I Love Black People. I Hate Pretenders

Why Fake Black People Are The Worst

If you’re Black and a genie poofed up and offered you the chance to become white would you take it? Being white would be easier. White people tend to make more money, they feel more centered in the world, they live longer, they feel no fear about police violence happening to them, they have their race working for them rather than against them. Yet despite all of that I bet over 99% of Black people would decline the offer to magically become white. Because we love being Black. We are proud of it and we get joy from it. How often do you see a Black person dancing or dressing or doing anything in a really beautiful, soulful, funky, innovative, unapologetic way and think I love us! We love Blackness and we know our problem isn’t Blackness, it’s racism, it’s the way white people oppress Blackness. We don’t need to escape Blackness, we need to destroy the racist system that degrades and devalues Blackness while overvaluing whiteness. We love Blackness even though we know the pain and trauma of dealing with racism and whiteness is part of Blackness. Indeed, that pain and trauma is part of what fuels the joy of Blackness—we party so hard because we are shaking off the pain. We bond as a community because of the joy and the shared experience of racial trauma. We know that Blackness is both the joy and the pain, they are symbiotic, they are two sides of a single coin, they speak to each other, you cannot have just one. Which, in part explains why racial pretenders like Jessica Krug, the new Rachel Dolezal, are so offensive.

Krug is a white woman who has pretended to be Black for over 15 years. She was an associate professor of history at George Washington University who wrote books and gave talks and made pronouncements about Blackness and also about what it means to be Latinx. She was a fake Afro-Latina. This week Krug resigned from her position because last week she unmasked herself in a Medium essay that she wrote because she was about to be outed. I will not link to her lame essay nor show her picture. I will not center her in this essay—I strive to not center whiteness nor to focus on their decisions and desires. I want, instead, to focus on Black feelings and talk about why Krug’s lies hurt and enrage Black people so much. I mean, what’s wrong with some white person changing teams and joining Blackness? Well, for one, Blackness isn’t a choice. It’s permanent. Knowing that you can opt out of it someday changes everything. As I said, Blackness is both joy and pain but if you know in the back of your mind that you can leave the tribe at any time then you don’t really have to wrestle with the pain. Blackness isn’t a costume that you can take it off when you’re done. The permanence forces you to grapple with the pain of the constant domestic terrorism we have to deal with, the microaggressions, the historic injustice. The permanence delivers you to the need for self-care which often looks like the ecstatic release in the club or the church or the juke joint or the park or the bed or wherever. To make this culture into a costume is to reduce it to nothing. Racial pretenders like Krug and Dolezal slide into Blackness knowing nothing of the heartbreak of Blackness, paying none of the price, and thinking they’re cool because they’ve read a bunch. But on top of being pretenders, they’re thieves. They take the benefits they can get from Blackness—Krug got hired as a professor. She wrote a book about the diaspora that was nominated for book prizes named for Harriet Tubman and Frederick Douglass. She was paid to give speeches. She was allowed to speak in certain public spaces. She got opportunities that she would not have gotten had she been white, opportunities that would have gone to a person who is actually Black and/or Latina. A Medium essay by Lisa Betty, a PhD Candidate in History at Fordham University, posits that Krug should have to pay reparations for  the teaching jobs, fellowships, scholarships, and research grants that she got because she stole them from actual Black and brown people. This is an important idea—it’s not enough that Krug has unmasked herself (thus saving herself the indignity of being called out by others). She must be responsible for all of the theft she has committed over the years. In another Medium essay about Krug (there are many) Vena Moore says “A white woman Blackfished her way into spaces that weren’t meant for her to assert her dominance. This Rachel Dolezal 2.0 proves that it’s more lucrative to pretend to be Black or brown than to actually be Black or brown.”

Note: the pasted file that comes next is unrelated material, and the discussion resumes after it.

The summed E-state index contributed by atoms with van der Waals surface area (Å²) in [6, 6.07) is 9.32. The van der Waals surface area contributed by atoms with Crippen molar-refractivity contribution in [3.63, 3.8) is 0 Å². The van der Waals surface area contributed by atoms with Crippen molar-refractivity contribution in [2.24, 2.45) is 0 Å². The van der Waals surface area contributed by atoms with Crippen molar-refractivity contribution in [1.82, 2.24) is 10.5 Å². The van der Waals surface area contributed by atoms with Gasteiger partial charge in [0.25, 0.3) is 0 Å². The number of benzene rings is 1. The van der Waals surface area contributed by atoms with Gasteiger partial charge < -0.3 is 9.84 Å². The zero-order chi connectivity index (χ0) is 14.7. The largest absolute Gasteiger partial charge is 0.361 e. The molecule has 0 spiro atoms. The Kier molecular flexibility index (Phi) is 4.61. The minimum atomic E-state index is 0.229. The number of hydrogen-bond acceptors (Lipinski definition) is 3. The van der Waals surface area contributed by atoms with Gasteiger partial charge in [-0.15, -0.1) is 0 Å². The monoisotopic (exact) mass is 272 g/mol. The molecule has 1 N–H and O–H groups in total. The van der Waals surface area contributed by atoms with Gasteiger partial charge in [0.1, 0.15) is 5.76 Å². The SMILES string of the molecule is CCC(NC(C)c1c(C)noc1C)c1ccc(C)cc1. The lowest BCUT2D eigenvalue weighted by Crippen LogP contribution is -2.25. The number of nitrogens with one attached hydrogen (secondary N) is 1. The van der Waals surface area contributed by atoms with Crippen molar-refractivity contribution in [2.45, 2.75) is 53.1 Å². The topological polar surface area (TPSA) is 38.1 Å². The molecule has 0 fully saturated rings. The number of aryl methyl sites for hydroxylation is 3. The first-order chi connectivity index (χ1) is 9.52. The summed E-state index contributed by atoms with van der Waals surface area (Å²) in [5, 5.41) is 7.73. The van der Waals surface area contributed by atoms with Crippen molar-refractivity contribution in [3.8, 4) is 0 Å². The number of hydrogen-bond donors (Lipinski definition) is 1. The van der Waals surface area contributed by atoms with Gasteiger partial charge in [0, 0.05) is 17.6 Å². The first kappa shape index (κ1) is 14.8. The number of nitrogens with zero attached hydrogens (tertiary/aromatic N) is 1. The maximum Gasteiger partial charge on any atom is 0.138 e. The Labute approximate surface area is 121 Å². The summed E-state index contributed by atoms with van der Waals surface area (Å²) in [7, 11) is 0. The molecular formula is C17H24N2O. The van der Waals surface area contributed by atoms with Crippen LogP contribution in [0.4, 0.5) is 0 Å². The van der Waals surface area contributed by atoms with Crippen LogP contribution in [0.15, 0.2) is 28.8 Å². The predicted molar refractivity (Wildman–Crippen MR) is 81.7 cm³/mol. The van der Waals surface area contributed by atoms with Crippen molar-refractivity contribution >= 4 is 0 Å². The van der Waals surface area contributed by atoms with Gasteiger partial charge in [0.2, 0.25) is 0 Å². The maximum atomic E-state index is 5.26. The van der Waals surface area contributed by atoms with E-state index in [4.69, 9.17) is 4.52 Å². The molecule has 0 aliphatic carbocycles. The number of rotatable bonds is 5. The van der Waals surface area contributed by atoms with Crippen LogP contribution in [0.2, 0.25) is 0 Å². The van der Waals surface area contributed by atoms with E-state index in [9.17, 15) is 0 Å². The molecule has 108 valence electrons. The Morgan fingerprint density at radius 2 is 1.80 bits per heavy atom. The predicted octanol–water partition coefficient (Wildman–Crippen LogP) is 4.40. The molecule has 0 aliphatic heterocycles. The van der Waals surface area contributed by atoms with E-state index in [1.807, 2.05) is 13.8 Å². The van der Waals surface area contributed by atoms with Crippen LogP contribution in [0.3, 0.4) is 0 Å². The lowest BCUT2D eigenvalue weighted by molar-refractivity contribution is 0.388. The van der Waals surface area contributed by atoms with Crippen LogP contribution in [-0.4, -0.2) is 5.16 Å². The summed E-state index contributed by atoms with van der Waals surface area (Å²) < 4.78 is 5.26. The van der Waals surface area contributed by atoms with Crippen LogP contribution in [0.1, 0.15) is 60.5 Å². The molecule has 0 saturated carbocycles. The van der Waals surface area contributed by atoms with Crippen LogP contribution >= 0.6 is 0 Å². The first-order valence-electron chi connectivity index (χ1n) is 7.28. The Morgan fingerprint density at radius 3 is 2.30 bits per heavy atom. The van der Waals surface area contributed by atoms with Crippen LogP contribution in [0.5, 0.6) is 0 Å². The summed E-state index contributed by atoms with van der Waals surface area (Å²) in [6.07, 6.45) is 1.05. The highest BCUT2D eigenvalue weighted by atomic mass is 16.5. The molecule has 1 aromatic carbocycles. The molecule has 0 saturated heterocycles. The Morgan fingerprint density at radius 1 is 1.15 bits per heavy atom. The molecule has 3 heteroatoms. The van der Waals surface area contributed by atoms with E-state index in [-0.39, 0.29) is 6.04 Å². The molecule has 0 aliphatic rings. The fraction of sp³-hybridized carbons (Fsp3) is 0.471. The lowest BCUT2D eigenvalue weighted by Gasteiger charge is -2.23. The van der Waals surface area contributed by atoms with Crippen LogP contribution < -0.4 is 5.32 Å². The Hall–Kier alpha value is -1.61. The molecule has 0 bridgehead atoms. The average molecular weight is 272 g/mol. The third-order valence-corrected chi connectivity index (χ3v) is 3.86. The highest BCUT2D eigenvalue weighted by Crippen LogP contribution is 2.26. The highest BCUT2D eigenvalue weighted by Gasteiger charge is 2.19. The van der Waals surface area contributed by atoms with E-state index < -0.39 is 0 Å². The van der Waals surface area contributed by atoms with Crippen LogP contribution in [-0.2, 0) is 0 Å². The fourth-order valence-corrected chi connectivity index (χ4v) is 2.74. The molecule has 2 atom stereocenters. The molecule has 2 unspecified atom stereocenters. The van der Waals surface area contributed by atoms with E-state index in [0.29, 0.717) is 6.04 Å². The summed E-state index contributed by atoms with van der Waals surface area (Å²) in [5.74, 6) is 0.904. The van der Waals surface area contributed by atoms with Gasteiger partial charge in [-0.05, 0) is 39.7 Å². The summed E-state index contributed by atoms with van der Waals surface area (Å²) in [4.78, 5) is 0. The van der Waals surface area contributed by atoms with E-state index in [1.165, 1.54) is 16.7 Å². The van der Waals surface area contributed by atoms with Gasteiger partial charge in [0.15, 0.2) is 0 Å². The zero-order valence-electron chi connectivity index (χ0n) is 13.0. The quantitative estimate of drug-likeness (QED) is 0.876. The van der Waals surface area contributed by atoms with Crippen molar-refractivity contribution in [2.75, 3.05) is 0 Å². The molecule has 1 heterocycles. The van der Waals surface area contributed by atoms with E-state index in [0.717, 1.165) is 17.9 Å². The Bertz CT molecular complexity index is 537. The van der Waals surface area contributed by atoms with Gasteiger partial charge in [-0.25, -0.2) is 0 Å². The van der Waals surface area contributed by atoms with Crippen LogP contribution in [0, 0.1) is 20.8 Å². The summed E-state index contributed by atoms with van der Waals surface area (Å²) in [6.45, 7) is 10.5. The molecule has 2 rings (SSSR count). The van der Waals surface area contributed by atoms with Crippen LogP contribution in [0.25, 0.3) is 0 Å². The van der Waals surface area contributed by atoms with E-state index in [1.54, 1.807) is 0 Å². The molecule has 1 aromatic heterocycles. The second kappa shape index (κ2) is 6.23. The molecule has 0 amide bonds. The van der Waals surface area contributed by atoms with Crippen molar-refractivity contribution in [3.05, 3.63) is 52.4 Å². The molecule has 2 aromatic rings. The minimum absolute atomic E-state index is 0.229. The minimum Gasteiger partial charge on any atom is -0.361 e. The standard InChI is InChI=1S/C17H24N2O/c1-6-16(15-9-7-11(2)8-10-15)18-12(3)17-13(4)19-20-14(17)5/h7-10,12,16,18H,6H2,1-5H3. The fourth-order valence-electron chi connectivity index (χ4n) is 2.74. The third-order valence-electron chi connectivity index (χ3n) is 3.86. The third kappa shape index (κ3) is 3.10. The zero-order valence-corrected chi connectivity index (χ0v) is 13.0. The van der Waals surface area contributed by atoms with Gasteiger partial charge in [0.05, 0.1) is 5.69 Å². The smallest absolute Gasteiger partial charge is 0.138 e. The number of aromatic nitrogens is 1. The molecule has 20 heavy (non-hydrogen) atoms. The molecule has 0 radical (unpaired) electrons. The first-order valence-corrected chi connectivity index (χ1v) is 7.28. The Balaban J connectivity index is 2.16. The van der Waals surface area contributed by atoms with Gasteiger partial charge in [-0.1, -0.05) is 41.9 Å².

Part of what angers us about whiteness is the arrogance, the caucasian audacity—the caucasity—to think that the world revolves around them. We get mad at small instances of cultural appropriation, the white model who appears in Vogue in cornrows and a tan as if Blackness is a costume. The white blues singer who thinks just listening to the old records is enough when the epigenetic pain of anti-Black traumas from generations ago is sitting inside of great young Black singers and if he and his performance of the blues would get out of the way we could get down to a real experience of it. But Krug takes the caucasity of racial appropriation to a whole nother level—she decided she was gonna just dress up as a Black Latina every day. She would snatch a Black identity and perform it as she wished. Our humanity is not a costume. And her freedom to just take what’s not hers is bone deep. Vena Moore also wrote, “Just as the trauma of slavery is embedded in the DNA of every Black person in the diaspora, I’m convinced that arrogance and parasitic behavior is stamped in the DNA of white people.” The caucasity is real.

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